You Bitch!
2nd of March, 2024



An Advanced and Magical Blogger at an Unbelievable Price!

Latest Comments




G'scheits - German Blogging


Apr May Aug Sep Oct Nov Dec
Jan Feb Mar Apr May Jun
Jul Aug Sep Oct Nov Dec
Jan Feb Mar Apr May Jun
Jul Aug Sep Oct Nov Dec
Jan Feb Mar Apr May Jun
Jul Aug Sep Oct Nov Dec
Jan Feb Mar Apr May Jul Aug Sep Oct Nov Dec
Jan Feb Mar Apr May Jun
Jul Sep Oct Nov Dec
Jan Feb Apr May Jul
Jan Feb Mar Apr Jun
Sep Nov
Jan Oct
Feb Jul Sep
Jan Apr
Nov Dec



Rollin' on da (Linux) River

Seeing as how, in a matter of weeks, I’ll be working in an exclusively Linux-based environment, I figured I’d fire up my Fedora installation again and see how’s tricks. Linux has been playing the Ike to my Tina for over a decade, always disappointing and abusing me every chance it gets, and I just keep coming back for more. This time, though, it’s for real; I can feel it. Anyway, I don’t have a choice, so let’s just tell the neighbors I fell off the swing, and concentrate on the good times.

One of the biggest gripes I’ve had about Linux was its sound card support*. Every Linux distribution you can think of still defaults to 1993’s concept of sound hardware. Namely, only one application can play a sound at any given time, and it locks the sound hardware from being used by other applications, for what reason not even God knows. This is behavior that belongs in a single-user, single-tasking operating system like DOS, not in a modern multiuser environment like Linux.

This problem was addressed back in the day by using “sound servers”, like ESD or artsd, to provide a layer between the applications and the OSS-supported hardware. This introduced a huge amount of latency, however, and was generally considered a stopgap measure even at its inception back in 1998 (or maybe even earlier, I can’t find that info). Even worse, software had to be written to explicitly support it or it was useless.

The limitations of the OSS+Sound Server architecture were overcome by a project known as ALSA, which introduced software mixing at the kernel level. This created an OSS-compatible, multi-streamed abstraction for sound hardware, and obviated the need for sound daemons altogether. That was back in, oh, 2000 or so, and to this day, every single Linux distribution still ships with sound servers and software mixing disabled.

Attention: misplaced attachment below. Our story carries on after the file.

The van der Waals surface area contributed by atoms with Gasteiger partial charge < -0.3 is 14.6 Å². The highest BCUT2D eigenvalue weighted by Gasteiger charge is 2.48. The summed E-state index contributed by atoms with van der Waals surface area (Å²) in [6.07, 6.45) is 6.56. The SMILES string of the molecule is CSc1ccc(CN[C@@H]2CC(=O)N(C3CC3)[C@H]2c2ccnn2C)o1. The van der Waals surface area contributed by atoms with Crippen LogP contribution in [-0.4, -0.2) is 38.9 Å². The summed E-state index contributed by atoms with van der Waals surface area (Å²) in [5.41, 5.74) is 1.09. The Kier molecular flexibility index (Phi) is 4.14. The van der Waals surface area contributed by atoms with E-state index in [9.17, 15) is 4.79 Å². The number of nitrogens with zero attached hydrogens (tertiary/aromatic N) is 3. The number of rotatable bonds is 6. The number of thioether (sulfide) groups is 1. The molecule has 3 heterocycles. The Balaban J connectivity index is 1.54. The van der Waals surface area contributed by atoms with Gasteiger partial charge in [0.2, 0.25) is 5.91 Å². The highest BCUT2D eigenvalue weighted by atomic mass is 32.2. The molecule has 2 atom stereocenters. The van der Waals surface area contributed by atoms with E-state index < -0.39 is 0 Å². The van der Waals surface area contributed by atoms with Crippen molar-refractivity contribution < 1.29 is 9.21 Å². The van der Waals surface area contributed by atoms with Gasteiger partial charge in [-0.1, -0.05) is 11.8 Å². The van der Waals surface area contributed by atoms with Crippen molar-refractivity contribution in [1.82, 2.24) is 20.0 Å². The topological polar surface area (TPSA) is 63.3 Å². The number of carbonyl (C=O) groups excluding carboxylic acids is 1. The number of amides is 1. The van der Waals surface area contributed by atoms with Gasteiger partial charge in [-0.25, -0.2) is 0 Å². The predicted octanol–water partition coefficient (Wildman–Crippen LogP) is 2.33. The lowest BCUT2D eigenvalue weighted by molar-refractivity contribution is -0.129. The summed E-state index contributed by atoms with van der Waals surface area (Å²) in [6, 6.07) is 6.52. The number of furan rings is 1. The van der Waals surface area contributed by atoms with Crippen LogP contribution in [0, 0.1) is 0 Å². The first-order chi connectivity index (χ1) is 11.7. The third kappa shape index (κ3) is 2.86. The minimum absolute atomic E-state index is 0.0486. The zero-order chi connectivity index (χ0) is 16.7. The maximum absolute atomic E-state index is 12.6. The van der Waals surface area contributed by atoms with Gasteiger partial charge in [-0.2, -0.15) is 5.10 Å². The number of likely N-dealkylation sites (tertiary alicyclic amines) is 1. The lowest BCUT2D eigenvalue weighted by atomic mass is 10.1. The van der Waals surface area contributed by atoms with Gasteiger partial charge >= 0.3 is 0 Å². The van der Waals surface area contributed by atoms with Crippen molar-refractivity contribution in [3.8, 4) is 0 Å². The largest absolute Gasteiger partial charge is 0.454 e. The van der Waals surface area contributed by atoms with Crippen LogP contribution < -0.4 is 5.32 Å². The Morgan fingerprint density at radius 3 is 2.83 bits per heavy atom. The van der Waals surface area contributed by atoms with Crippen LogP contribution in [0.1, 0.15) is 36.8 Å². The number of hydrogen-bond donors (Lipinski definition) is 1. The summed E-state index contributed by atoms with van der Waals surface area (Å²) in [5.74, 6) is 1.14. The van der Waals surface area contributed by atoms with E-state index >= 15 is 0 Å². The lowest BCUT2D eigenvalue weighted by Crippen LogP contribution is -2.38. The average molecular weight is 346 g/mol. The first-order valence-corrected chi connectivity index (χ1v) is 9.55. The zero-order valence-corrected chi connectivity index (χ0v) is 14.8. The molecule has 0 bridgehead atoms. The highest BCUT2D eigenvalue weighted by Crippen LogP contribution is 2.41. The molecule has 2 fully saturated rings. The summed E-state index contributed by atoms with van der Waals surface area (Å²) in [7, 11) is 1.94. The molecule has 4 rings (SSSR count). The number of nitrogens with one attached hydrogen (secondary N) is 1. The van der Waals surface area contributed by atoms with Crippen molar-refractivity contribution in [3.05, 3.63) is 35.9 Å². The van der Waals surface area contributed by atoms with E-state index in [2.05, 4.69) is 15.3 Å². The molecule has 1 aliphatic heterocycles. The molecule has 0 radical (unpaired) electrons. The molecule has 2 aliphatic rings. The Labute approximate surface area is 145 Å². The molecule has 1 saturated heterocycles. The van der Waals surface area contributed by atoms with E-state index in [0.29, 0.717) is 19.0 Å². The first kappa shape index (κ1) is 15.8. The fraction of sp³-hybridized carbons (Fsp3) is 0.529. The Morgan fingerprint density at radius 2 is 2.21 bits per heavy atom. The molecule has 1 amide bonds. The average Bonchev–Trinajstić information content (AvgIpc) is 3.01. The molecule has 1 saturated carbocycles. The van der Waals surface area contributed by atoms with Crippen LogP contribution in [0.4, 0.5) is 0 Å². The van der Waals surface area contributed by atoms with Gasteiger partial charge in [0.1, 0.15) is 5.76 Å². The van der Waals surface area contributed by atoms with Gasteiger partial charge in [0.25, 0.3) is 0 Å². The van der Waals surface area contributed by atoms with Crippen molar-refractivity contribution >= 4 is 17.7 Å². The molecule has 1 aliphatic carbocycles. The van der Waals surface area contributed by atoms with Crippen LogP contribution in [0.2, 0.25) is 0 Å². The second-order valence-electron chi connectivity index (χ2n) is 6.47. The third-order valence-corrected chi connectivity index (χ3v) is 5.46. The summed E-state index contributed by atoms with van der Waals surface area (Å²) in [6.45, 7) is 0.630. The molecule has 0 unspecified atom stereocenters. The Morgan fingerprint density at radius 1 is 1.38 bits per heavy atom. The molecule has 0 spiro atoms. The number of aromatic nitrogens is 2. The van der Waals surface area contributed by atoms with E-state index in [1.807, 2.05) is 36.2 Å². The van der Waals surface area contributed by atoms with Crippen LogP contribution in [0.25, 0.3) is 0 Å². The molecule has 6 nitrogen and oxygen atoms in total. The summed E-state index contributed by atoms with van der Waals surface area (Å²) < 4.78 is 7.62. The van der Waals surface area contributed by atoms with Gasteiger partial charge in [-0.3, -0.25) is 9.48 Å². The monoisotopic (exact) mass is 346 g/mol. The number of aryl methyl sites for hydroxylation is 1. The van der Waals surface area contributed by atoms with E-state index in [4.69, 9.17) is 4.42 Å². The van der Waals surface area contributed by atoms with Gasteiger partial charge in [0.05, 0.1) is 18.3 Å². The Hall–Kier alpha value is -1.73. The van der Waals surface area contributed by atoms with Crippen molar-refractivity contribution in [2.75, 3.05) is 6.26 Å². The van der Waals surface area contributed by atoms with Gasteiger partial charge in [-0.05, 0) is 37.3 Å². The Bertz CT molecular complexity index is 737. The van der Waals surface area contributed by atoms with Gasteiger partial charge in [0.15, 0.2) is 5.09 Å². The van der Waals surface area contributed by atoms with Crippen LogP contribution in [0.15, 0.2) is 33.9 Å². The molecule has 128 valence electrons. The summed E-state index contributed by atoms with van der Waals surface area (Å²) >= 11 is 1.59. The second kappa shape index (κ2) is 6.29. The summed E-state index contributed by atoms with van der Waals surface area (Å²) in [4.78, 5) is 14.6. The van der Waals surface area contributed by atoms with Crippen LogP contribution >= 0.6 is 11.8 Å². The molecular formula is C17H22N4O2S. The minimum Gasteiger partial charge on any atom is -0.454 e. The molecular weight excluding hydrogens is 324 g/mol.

Ubuntu, Fedora, Debian, et. al still configure sound hardware to be accessible by one application at a time, despite ALSA’s hard work. This means, for instance, that your Flash Player will freeze your browser if you happen to be listening to music in the background. Or if you get a system beep, it will lock you out of using your sound card for as long as the artsd/ESD timeout is set up. Games will not work. This sucks, of course, and is no way to compute in 2007.

The way to fix this is fairly simple. Simply put the following into your /etc/asound.conf, or in your ~/.asoundrc:

pcm.!default {
type plug
slave.pcm “swmixer”

pcm.swmixer {
type dmix
ipc_key 1234
slave {
pcm “hw:0,0”
period_time 0
period_size 1024
buffer_size 4096
rate 44100

Now, I profess neither to having written that snippet, nor to having any understanding whatsoever as to what it does. But since I put that magical incantation into use, I’ve had no problems whatsoever with sound-card locking, or Flash plugins, or anything else. It just works.

Now why haven’t the distributions adopted this behavior as the default, instead of their asinine insistence on single-channel sound support? The reason is simple: Linux distributions hate their users, and want to destroy them by any means possible.

This would also explain their sticking with X Window System.

* See also:
Kubuntu: Sucks
Linux Sound: Still suckin’ after all these years

Technorati Tags: , ,


Leave a Comment

    • This field is required.
    • This field is required.
    • This field is required.
  • Comments use Markdown syntax. HTML may be stripped. Preview is your friend.
  • Akismet